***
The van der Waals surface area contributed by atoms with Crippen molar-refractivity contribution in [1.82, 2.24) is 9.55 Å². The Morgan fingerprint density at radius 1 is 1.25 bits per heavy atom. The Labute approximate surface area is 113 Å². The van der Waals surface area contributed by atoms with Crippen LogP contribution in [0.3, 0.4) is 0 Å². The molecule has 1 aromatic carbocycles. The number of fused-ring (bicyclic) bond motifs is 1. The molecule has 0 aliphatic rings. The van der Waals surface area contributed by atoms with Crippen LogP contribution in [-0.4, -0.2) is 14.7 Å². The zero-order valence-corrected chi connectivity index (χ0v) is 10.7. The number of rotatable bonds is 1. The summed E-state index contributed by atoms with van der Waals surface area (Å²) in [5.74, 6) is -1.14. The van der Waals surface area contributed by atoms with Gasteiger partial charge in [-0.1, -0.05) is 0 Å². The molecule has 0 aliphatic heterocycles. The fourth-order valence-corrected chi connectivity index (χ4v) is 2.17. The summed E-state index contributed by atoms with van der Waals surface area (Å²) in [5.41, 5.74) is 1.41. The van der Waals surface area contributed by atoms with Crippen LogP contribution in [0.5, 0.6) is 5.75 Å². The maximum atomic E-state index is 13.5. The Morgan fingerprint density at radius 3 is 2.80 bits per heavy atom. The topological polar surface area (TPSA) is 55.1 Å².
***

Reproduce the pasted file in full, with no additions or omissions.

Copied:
The van der Waals surface area contributed by atoms with Crippen molar-refractivity contribution in [1.82, 2.24) is 9.55 Å². The Morgan fingerprint density at radius 1 is 1.25 bits per heavy atom. The Labute approximate surface area is 113 Å². The van der Waals surface area contributed by atoms with Crippen LogP contribution in [0.3, 0.4) is 0 Å². The molecule has 1 aromatic carbocycles. The number of fused-ring (bicyclic) bond motifs is 1. The molecule has 0 aliphatic rings. The van der Waals surface area contributed by atoms with Crippen LogP contribution in [-0.4, -0.2) is 14.7 Å². The zero-order valence-corrected chi connectivity index (χ0v) is 10.7. The number of rotatable bonds is 1. The summed E-state index contributed by atoms with van der Waals surface area (Å²) in [5.74, 6) is -1.14. The van der Waals surface area contributed by atoms with Gasteiger partial charge in [-0.1, -0.05) is 0 Å². The molecule has 0 aliphatic heterocycles. The fourth-order valence-corrected chi connectivity index (χ4v) is 2.17. The summed E-state index contributed by atoms with van der Waals surface area (Å²) in [5.41, 5.74) is 1.41. The van der Waals surface area contributed by atoms with Crippen LogP contribution in [0.5, 0.6) is 5.75 Å². The maximum atomic E-state index is 13.5. The Morgan fingerprint density at radius 3 is 2.80 bits per heavy atom. The topological polar surface area (TPSA) is 55.1 Å².